What really caught my attention is just how deeply the notion of fairness is rooted in our mammalian, tribal nature. I´ve already written a post on Paul Bloom´s research on the intuitive moral judgments of babies. But that´s by far not the end of the (moral) story. In the following video clip, you´ll see a snippet from a TED talk given by Frans de Waal, a Dutch primatologist a Emory University. He shows footage of an experiment involving capuchin monkeys. Bascially, two of them are “paid” for repeatedly carrying out a certain task by receiving cucumbers. Everything is OK. But then, the researcher starts to give one of the animals grapes instead – which (very obviously…) is considered to be a higher paycheck in the capuchin society. Watch what happens…

Can you feel that little monkey´s rage? And just for a moment: Transfer this to the realm of human emotion, multiply it by 10,000,000 (or so) – and try to understand what´s going on in countries like Egypt, Syria, and the Ukraine over the last years?



If you´d like to learn even more on Prilleltensky´s work on community well-being, you might want to watch his TED talk on that subject…

“Bad” Circles and “good” Triangles: Are Human Beings hard-wired for Altruism?

The morning of the last day of MAPP immersion week was once again hosted by Yale psychologist Paul Bloom. That day, he gave a brilliant lecture on (the development of) moral reasoning and corresponding research in that area. He argued that most research on the infamous trolley problem is seriously flawed – because all those thought experiments are typically carried out thinking about total strangers. Instead, he explained, our “moral sense” is necessarily awakened within close groups of acquaintances: our family and friends – our “tribe” – which in the end leads to completely different moral decisions.

What I found even more interesting is the question displayed the title of this blog post: Are we “moral blank slates” when coming into this world – or are children born with an innate preference to like “the Good”? In short: there is considerable empirical evidence that the latter may well be true. If you would like to find out, please watch this Youtube clip from the New York Times. It shows very cute (and insightful…) experiments carried out with six to twelve months old babies investigating – among other things – their ability to discriminate good and bad stuffed animals.


Of course these experiments do not undoubtedly prove that all men are created (equally) good. But at least I´m pretty sure now we´re anything but hard-wired to become suicide bombers or the like. That is 100% nurture, not nature. Seeing pictures* like this almost breaks my heart…**

* This picture can be found on the internet numerous times. Unfortunately, I could not get hold of its original source. If you happen to know, please contact me.

** This is meant as an example only, I don´t intend to offend any Muslim people. Actually, one of our bridesmaids is Muslim. It´s just that this picture gives a perfect example of how men oftentimes corrupt their own children… :-/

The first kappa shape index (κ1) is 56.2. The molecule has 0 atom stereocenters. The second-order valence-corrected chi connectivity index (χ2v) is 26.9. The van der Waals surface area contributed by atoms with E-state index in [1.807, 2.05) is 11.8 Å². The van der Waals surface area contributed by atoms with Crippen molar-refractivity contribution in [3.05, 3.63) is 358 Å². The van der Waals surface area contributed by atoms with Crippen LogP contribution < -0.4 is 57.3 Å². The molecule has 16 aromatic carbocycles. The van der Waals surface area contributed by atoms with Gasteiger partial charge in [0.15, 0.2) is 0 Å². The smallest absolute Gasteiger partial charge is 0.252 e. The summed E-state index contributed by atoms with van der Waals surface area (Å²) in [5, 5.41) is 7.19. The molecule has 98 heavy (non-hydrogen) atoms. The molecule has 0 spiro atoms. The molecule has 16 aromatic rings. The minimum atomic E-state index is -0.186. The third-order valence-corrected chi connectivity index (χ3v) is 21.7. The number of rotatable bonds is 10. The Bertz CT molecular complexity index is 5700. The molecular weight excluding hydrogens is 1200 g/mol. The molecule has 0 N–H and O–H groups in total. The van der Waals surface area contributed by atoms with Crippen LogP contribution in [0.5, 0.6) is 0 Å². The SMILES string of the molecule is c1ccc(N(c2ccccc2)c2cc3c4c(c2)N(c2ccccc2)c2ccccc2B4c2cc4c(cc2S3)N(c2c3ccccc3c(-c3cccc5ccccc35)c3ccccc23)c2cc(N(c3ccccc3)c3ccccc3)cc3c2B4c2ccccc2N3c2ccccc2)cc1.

Of Cookies, free Will and George Clooney´s Sweat(er)

The fourth day of MAPP immersion week was again crammed with extraordinary lectures by extraordinary lecturers. The morning belonged to Roy Baumeister, one of the most highly acclaimed social psychologist in the world. He has conducted studies on a multitude of phenomena over the years, but may be known best for his research on willpower and self-control, carrying out experiments something along the line of this: He will put people in a room and have them sit at a table. On the table, there´s a plate full of tasty chocolate cookies; and another one with something to eat that is not attractive at all. People are told to wait for a couple of minutes. In addition, half of them are told not to touch the cookies – while it is totally o.k. to eat the other stuff.

Afterwards, the participants are lead into another room where they get a specific task, e.g. solving unsolvable anagrams. It is then measured how long the they will try to solve the anagrams before giving up. It turns out that people who were not allowed to touch the cookies on average quit a lot earlier. Baumeister calls this phenomenon ego depletion. He argues that willpower is a limited resource that is bound to fatigue similar to a muscle. This may be relevant especially to all those people trying to run multiple “personal change efforts” at a time. It seems more advisable to take if easy, one step at a time.*

Baumeister also gave a lecture on why humans as rational human beings have basically no other choice but to believe in free will; and another very provocative and mind-boggling one the evolutionary difference between men and women – and the consequences of those differences on our current society. I´m not going to elaborate on these topics here.

George Clooney

By Nicolas Genin (CC-BY-SA-2.0) via Wikimedia Commons

In the afternoon, Paul Bloom from Yale University took the stage. Among Paul´s manifold interest is the notion of human pleasure and basically, why we like things – and which attributes of an object increase or decrease our perceived utility. E.g., he will ask you what you would pay for a sweater that has been worn by George Clooney.

Turns out that the average American is willing to pay about 130-140$ for a sweater that has been worn by Gorgeous George and still contains his gorgeous sweat (meaning: it hasn´t been washed afterwards). When the thought experiment is extended to the notion that the sweater has been washed, the perceived price level drops considerably. Bloom argues that act of washing alters (in this case: spoils) the sweater´s perceived essence. Here, essence means the sum of the many intangible features of an object: the way it was produced, it´s history before getting to us etc. This also explains how a standard urinal suddenly can become a piece of very expensive art.

Probably doesn’t work with your sweat though – just in case…

* It seems especially unwise to undertake a change effort while dieting at the same time. Baumeister and colleagues also show that willpower may depend on a sufficient level of blood sugar – where low levels lead to ego depletion.